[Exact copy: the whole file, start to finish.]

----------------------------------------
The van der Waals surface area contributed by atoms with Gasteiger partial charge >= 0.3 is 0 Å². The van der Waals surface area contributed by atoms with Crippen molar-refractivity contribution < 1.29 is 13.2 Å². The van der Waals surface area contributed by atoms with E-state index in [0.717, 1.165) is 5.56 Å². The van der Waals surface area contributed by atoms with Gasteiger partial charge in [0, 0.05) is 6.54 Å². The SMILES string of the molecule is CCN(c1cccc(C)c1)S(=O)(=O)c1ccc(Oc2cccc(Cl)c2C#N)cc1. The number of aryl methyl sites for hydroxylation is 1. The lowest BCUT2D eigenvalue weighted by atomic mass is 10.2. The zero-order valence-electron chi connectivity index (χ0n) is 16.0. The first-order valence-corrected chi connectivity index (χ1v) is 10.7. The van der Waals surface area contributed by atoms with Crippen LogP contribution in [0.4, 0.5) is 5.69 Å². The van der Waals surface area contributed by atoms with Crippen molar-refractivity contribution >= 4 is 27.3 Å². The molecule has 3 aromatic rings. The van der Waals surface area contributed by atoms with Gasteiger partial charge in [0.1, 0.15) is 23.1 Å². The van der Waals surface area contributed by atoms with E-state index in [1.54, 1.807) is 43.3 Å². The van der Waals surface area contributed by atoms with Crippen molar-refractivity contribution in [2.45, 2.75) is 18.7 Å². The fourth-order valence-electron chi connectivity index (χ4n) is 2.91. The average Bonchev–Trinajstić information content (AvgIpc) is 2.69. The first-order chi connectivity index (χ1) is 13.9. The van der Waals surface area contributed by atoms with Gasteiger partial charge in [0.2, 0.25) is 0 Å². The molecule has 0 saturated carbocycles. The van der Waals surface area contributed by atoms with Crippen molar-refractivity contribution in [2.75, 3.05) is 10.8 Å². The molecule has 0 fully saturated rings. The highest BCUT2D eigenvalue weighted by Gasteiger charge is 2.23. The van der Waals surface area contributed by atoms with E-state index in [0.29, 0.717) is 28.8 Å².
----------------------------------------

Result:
The van der Waals surface area contributed by atoms with Gasteiger partial charge >= 0.3 is 0 Å². The van der Waals surface area contributed by atoms with Crippen molar-refractivity contribution < 1.29 is 13.2 Å². The van der Waals surface area contributed by atoms with E-state index in [0.717, 1.165) is 5.56 Å². The van der Waals surface area contributed by atoms with Gasteiger partial charge in [0, 0.05) is 6.54 Å². The SMILES string of the molecule is CCN(c1cccc(C)c1)S(=O)(=O)c1ccc(Oc2cccc(Cl)c2C#N)cc1. The number of aryl methyl sites for hydroxylation is 1. The lowest BCUT2D eigenvalue weighted by atomic mass is 10.2. The zero-order valence-electron chi connectivity index (χ0n) is 16.0. The first-order valence-corrected chi connectivity index (χ1v) is 10.7. The van der Waals surface area contributed by atoms with Crippen LogP contribution in [0.4, 0.5) is 5.69 Å². The van der Waals surface area contributed by atoms with Crippen molar-refractivity contribution >= 4 is 27.3 Å². The molecule has 3 aromatic rings. The van der Waals surface area contributed by atoms with Gasteiger partial charge in [0.1, 0.15) is 23.1 Å². The van der Waals surface area contributed by atoms with E-state index in [1.54, 1.807) is 43.3 Å². The van der Waals surface area contributed by atoms with Crippen molar-refractivity contribution in [2.45, 2.75) is 18.7 Å². The fourth-order valence-electron chi connectivity index (χ4n) is 2.91. The average Bonchev–Trinajstić information content (AvgIpc) is 2.69. The first-order chi connectivity index (χ1) is 13.9. The van der Waals surface area contributed by atoms with Gasteiger partial charge in [0.2, 0.25) is 0 Å². The molecule has 0 saturated carbocycles. The van der Waals surface area contributed by atoms with Crippen molar-refractivity contribution in [2.75, 3.05) is 10.8 Å². The molecule has 0 fully saturated rings. The highest BCUT2D eigenvalue weighted by Gasteiger charge is 2.23. The van der Waals surface area contributed by atoms with E-state index in [0.29, 0.717) is 28.8 Å².